Fueling problem CAT D9T (C18 engine)

This topic contains 12 replies and was last updated by jason-davies 9 years 6 months ago
March 1st, 2012 1:02am
C18 engine in D9T Dozer Fueling problem.

At low idle I get fuel pressure of about 410 PSI

At high idle(2000 RPM in N) it drops to about 350PSI and engine loses RPM sporadically.

At high idle under full load RPM maxes out at 1600RPM

-> Replaced filters : OK

-> Checked all fuel lines : OK

-> Checked for debris in all components a pressure regulating valves : OK

-> Replaced back end of mechanical fuel pump : Found slightly better results but still losing RPM sporadically as before.

-> Replaced all rubber seals while dissassembling.

I noticed an electrically controlled valve on the return side of the filter housing, could it cause this problem if it is faulty or not receiving signal?

I only replaced the back end of the mechanical fuel pump, could the gear side of it be damaged and if so would it cause the high idle RPM loss but not at low idle?

Is there anything in the fuel system I've overlooked?

March 1st, 2012 2:26am
try changing the check valve in the primary fuel filter base.
March 1st, 2012 2:32am
Is that part of the electric primer pump housing which has a spin on filter? Or the other stand alone filter base?
March 1st, 2012 2:41am
it is the other filter, it looks like just a plain plug. whem you pull it out it will be a check valve.
March 1st, 2012 2:54am
Jason, it sounds to me like you are drawing in a lot of air into the fuel system somewhere. Also, it seems like you are reading the KPA scale on your pressure guage instead of PSI. You should get 78 psi at idle and 95 psi at high idle. Check you fuel level (level guage could be misleading). Then install a clear sight glass in the fuel suction line at the inlet of the transfer pump. If you see air coming in, keep plumbing the line in further down the system toward the fuel tank until the air stops coming in. Then you will know where it is coming from. If you don't have that kind of tooling to use, the primary fuel filter base fittings (or filter o-rings) and the fuel tank stand pipe are common places for air to enter the system.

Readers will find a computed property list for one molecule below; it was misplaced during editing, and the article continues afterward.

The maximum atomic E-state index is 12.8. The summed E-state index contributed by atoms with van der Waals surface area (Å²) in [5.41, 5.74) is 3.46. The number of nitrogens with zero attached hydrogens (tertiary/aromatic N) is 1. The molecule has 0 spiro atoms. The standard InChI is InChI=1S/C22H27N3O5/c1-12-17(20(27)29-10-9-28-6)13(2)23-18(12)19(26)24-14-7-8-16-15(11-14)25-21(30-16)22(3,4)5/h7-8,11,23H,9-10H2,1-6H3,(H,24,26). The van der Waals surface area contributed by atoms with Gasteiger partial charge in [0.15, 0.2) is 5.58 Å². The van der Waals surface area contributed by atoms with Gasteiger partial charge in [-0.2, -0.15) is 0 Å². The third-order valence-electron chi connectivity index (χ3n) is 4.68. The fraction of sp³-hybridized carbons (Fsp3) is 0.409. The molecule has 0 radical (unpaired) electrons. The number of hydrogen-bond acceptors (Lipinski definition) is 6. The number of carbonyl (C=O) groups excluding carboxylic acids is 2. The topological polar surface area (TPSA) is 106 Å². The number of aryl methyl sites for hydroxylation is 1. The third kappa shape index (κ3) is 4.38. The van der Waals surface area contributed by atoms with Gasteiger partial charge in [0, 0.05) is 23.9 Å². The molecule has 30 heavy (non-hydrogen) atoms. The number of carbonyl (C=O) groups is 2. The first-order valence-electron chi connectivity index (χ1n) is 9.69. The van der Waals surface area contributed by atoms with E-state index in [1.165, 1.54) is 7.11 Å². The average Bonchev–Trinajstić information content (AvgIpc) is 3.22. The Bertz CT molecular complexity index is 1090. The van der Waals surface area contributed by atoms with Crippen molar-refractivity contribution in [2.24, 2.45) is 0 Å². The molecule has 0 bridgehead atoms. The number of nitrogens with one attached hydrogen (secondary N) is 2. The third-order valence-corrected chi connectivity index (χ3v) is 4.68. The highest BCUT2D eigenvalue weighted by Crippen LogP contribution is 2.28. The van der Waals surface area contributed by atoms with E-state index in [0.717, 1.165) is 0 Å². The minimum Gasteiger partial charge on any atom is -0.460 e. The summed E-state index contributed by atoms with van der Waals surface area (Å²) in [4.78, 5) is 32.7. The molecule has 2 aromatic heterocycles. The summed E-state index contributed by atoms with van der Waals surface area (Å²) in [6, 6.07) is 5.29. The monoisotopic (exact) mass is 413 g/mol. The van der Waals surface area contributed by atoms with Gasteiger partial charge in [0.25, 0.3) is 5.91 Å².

March 1st, 2012 4:08am
Jason is right about your questionable fuel pressure measurements. Spec is 78-95psi as he said. Your secondary fuel filter base, up on the fender in the filter compartment, has a fuel pressure differential switch and a fuel pressure sensor on it. There will be a fuel temp sensor in your fuel manifold on the side of the engine. Those are probably the electrical components you were wondering about. There is an inline check valve connector attached to your primary fuel filter base (with the electric priming pump). There is also a check valve plug in the bottom of the fuel manifold on the LH side of the engine, just forward of the ECM.

You will have a pressure regulator orifice in the fuel return line. I think it will be in the line right where it leaves the engine head. This orifice is responsible for maintaining a constant pressure in the fuel system. If it was blocked with debris, fuel pressure would be high.

The fuel transfer gear pump has a pressure relief valve in it, but it appears that you would have replaced that when you replaced the back end of the mechanical gear pump. The results of your fuel pressure testing and air-in-fuel testing will tell you if your fuel transfer pump gears are ok.